Proposed budget protects services, protects jobs and creates new apprenticeships

Wednesday, 16 January, 2019

Harlow Council’s budget proposals for 2019/20 have been published today (16 January 2019) which will protect services, protect jobs and create new apprenticeships. 

The Administration’s budget for 2019/20 will be recommended to Cabinet next Thursday (24 January 2019) and Council on 7 February 2019.

Harlow Council’s share of Council Tax will increase by two percent this year, which is an extra 9p a week (£4.84 a year) for a Band C household. Although Harlow Council sends out Council Tax bills it doesn’t keep all the money. Harlow Council only keeps £16 of every £100 collected with the rest split between Essex Police, the Fire Service and Essex County Council.

Despite the Council having to balance its finances to meet ongoing cuts in its funding from the Government, the proposals include: 

  • No redundancies.
  • No cuts or closures to any Council-run services.
  • Long-term funding for the popular Pets’ Corner, which moves out of the Discretionary Services Fund back into the main budget.
  • The creation of 11 new apprenticeship jobs across the Council who will be paid the voluntary living wage foundation employer rate of £9 an hour (the national minimum wage rate for under-25s is £7.38 an hour).
  • Funding for Harlow Carnival, Bonfire & Fireworks Night and Christmas lights in the town centre.
  • More money to prevent homelessness.
  • Fees in Council-owned car parks frozen for the sixth year running.
  • One-hour free parking to continue in neighbourhood shopping centres and in the Town Park.

The proposals also set out the Council’s housing budget for 2019/20 which include:

  • A one percent rent reduction for tenants will be met while continuing to protect housing services and making plans to build more Council housing. 
  • The average weekly housing rent will go down from £90.74 to £89.84. 
  • Funding also continues to be put aside for any further fire safety measures to Council managed tower blocks once the Grenfell Tower Public Inquiry has concluded.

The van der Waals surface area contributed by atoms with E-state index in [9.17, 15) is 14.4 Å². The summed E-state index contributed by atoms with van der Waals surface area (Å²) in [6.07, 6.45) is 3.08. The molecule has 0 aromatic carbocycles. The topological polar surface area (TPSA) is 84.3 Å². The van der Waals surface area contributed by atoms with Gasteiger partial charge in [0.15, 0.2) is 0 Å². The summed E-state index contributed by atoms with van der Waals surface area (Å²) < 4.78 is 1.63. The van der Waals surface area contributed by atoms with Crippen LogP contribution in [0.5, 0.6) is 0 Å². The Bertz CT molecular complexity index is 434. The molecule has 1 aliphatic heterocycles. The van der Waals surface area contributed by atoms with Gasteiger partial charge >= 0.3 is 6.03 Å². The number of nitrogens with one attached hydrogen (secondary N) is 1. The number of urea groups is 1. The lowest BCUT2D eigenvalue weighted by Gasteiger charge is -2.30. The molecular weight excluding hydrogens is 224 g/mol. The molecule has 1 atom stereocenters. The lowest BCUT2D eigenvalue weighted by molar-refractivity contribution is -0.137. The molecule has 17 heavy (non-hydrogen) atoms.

The budget also includes provision for a proposed increase of £8,000 in the overall allowances budget for Councillors. This follows an independent panel’s recommendation to increase the basic allowances and special responsibility allowances for Councillors. This will be considered separately by the Council on 7 February 2019 and if agreed would be the first increase in the basic councillor allowance since 2010.  

In 2019/20, £600,000 of savings are proposed by the Administration to meet reductions in funding and other funding pressures. The Council Tax increase of two percent will generate around £140,000 for the Council. 

Councillor Mike Danvers, Portfolio Holder for Resources, said:

“We will do everything we can to protect services, protect Council jobs and invest in improving opportunities for Harlow. With this proposed budget we are doing all three.

“The Government has continued to cut our funding and it has been hard to protect services and jobs over the years. Over the last 12 years the Council has had to save over £21m to meet government funding cuts. I am pleased that we can propose another budget which protects all services, our employees’ jobs and creates new jobs and opportunities for local people."

Councillor Mark Ingall, Leader of Harlow Council, said:

“This budget is good news for Harlow, for protecting services and jobs and creating new apprenticeships, 11 apprentices that will be paid a proper living wage and not the minimum wage. These will be opportunities for local people to start a career working for their town and Council.

“When protecting services this means no cuts to things like cleaning the streets, grass cutting, community safety, environmental health and waste and recycling services. But it also means we will continue to provide a range of much-loved services, facilities and events for families like the Playhouse, open spaces and parks, playgrounds, the paddling pools, fireworks night, Pets’ Corner, the street carnival and services like the Leah Manning Centre which provides essential daycare for older people in the town.  

“We don’t want to put Council Tax up at any time, but you have to make these decisions when there is uncertainty over the future of funding from Government and when you want to help protect services and jobs from any cuts.”

The Cabinet reports for the general fund and housing budget proposals for 2019/20 can be viewed at